5 COMMON MISTAKES MADE BY SCREENWRITERS
by Eric Toms
The Austin Film Festival’s screenwriting competition is one of the most prestigious writing competitions in the entertainment industry, with nearly 12,000 applying every year. Not to get too technical here, but that’s a butt-load of scripts. As a reader I was assigned a small portion of that butt-load and over the course of readings I started to see patterns emerge. The scripts that ended up in the ‘do not advance’ pile all suffered from the same few problems.
1. No Clear Central Theme
The scripts that I couldn’t put down were the ones that had a very clear theme that was on display. Sometimes it was a dramatic question (e.g.: what is the price of truth in journalism?) sometimes it was an emotion (e.g.: loss) but no matter what it was the whole script revolved around one idea. The scripts that suffered were often the ones that tried to stand on their premise alone.
2. Undefined Characters
One of the biggest discoveries for me while reading was how often I didn’t care about the story’s plot, no matter how involved, complex or creative, if I didn’t care about the characters. The stories that had the biggest impact on me where the ones that had very defined, fleshed out, three-dimensional characters — no matter the size of the part. One story in particular featured an executive assistant who did nothing more than ask their boss if they were available for a meeting a few times throughout the story, but I knew exactly who that character was and how they felt about what was going on around them. This is pure conjecture, but I believe that some writers don’t want to hem in their characters and feel as though they’re helping the reader by allowing them to create their own character in their mind. I, for one, do not. I want a writer who has really thought about their story and their characters, and ONLY their characters, will fit inside of it.
3. Clear Action Lines
Before now I had heard other writers, readers, and executives using the phrase, “in good hands.” What they are referring to is a writer who understands that a reader is trying to imagine a whole new world using text. Using clear action lines are paramount here. A writer who really knows how to use clear action lines understands that it may have been 10, 20, or 30 pages since you last saw a character, so they offer a lifeline and quickly bring the reader back up to speed as to who DOMINO SANCHEZ is. Or if a particular sequence is chaotic or hectic the writer understands that their reader may need a recap to completely understand everything going on.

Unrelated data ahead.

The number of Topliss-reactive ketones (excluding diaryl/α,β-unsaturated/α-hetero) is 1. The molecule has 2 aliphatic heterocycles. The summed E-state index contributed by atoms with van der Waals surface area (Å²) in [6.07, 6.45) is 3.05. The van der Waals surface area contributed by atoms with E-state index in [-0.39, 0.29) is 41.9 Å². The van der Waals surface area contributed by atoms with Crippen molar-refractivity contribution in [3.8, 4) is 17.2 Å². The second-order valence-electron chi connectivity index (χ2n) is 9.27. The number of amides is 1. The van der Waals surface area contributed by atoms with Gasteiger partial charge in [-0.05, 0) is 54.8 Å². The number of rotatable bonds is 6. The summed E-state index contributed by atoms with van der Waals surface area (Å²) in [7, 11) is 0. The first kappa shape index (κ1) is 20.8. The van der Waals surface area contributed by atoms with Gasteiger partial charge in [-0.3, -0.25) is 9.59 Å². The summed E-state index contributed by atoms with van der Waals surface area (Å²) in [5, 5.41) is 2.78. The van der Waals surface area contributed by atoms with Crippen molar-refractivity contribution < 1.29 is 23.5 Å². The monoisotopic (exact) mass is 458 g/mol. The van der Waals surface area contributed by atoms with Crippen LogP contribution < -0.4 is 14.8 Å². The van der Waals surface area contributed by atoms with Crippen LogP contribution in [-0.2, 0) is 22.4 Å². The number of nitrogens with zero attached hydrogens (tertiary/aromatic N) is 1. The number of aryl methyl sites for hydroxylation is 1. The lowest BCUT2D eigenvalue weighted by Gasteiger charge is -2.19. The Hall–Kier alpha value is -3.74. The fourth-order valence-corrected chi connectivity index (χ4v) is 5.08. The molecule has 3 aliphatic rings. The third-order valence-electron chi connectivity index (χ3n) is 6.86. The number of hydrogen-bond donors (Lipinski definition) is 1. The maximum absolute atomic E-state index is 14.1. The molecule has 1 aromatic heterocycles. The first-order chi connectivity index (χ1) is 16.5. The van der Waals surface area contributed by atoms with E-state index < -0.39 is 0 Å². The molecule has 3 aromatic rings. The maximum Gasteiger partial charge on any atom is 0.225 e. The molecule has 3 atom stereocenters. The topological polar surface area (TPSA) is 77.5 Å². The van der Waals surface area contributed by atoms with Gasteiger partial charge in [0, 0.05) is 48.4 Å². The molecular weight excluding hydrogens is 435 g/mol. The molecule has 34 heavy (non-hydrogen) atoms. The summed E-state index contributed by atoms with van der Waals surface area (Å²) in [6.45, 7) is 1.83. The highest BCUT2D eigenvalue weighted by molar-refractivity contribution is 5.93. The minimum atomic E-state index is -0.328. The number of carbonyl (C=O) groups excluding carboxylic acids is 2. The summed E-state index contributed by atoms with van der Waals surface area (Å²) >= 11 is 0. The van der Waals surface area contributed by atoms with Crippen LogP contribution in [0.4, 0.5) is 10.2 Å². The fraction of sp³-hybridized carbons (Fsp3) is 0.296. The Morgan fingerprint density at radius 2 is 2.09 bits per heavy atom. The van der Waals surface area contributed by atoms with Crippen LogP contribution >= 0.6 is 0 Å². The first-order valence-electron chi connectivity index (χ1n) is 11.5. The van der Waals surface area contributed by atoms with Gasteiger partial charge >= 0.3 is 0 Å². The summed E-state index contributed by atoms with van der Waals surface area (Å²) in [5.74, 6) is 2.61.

4. Know Structure (Ebb and Flow)
The best stories are the ones where once you finish you feel like you’ve been on a journey without leaving your seat. The scripts that I read that gave me that wonderful feeling had an excellent understanding of infusing and releasing tension. Writers who know how to, for lack of a better term, torture their audience and push them to a point where they almost can’t take any more, only to release the tension and allow everyone to relax utilize the three act structure to their benefit.
5. Edit, Edit, Edit
The writer Alan Moore once wrote, “An author of any story must know exactly how long their story must be…. then cut it in half.” For very selfish reasons, I was always delighted when I would open a script and it had a low page count. That usually meant that I could read a script with time leftover to rewatch Fleabag. But the truth of the matter was that the best scripts were the ones with zero fat on them. They often came in late to the story and did not overstay their welcome. This is often easier-said-than-done, especially when it came to the thriller and horror genres. In those specific genres the writer must build tension by teasing a potential action. This teasing can very easily go from, “Don’t open that door!” to, “Do something already!” Which is why editing is so vital to all stories.